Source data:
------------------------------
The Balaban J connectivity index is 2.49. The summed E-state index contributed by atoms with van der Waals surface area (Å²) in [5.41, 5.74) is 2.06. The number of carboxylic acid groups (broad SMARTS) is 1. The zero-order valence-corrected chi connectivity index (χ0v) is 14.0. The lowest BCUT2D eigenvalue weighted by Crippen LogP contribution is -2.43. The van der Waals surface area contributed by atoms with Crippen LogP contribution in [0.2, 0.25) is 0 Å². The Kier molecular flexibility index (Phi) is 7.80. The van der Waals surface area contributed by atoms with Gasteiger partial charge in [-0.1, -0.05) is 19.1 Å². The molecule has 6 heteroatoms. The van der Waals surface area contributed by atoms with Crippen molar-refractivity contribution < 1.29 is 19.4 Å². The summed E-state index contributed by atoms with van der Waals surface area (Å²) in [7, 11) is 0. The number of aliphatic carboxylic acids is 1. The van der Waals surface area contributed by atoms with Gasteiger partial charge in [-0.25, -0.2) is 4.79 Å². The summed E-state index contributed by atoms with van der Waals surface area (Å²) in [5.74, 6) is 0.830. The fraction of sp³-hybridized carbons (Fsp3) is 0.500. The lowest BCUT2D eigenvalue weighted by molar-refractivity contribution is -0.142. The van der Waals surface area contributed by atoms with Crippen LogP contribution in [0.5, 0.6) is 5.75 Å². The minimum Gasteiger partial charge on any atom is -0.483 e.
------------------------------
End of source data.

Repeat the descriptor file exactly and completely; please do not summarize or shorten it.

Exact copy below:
The Balaban J connectivity index is 2.49. The summed E-state index contributed by atoms with van der Waals surface area (Å²) in [5.41, 5.74) is 2.06. The number of carboxylic acid groups (broad SMARTS) is 1. The zero-order valence-corrected chi connectivity index (χ0v) is 14.0. The lowest BCUT2D eigenvalue weighted by Crippen LogP contribution is -2.43. The van der Waals surface area contributed by atoms with Crippen LogP contribution in [0.2, 0.25) is 0 Å². The Kier molecular flexibility index (Phi) is 7.80. The van der Waals surface area contributed by atoms with Gasteiger partial charge in [-0.1, -0.05) is 19.1 Å². The molecule has 6 heteroatoms. The van der Waals surface area contributed by atoms with Crippen molar-refractivity contribution < 1.29 is 19.4 Å². The summed E-state index contributed by atoms with van der Waals surface area (Å²) in [7, 11) is 0. The number of aliphatic carboxylic acids is 1. The van der Waals surface area contributed by atoms with Gasteiger partial charge in [-0.25, -0.2) is 4.79 Å². The summed E-state index contributed by atoms with van der Waals surface area (Å²) in [5.74, 6) is 0.830. The fraction of sp³-hybridized carbons (Fsp3) is 0.500. The lowest BCUT2D eigenvalue weighted by molar-refractivity contribution is -0.142. The van der Waals surface area contributed by atoms with Crippen LogP contribution in [0.5, 0.6) is 5.75 Å². The minimum Gasteiger partial charge on any atom is -0.483 e.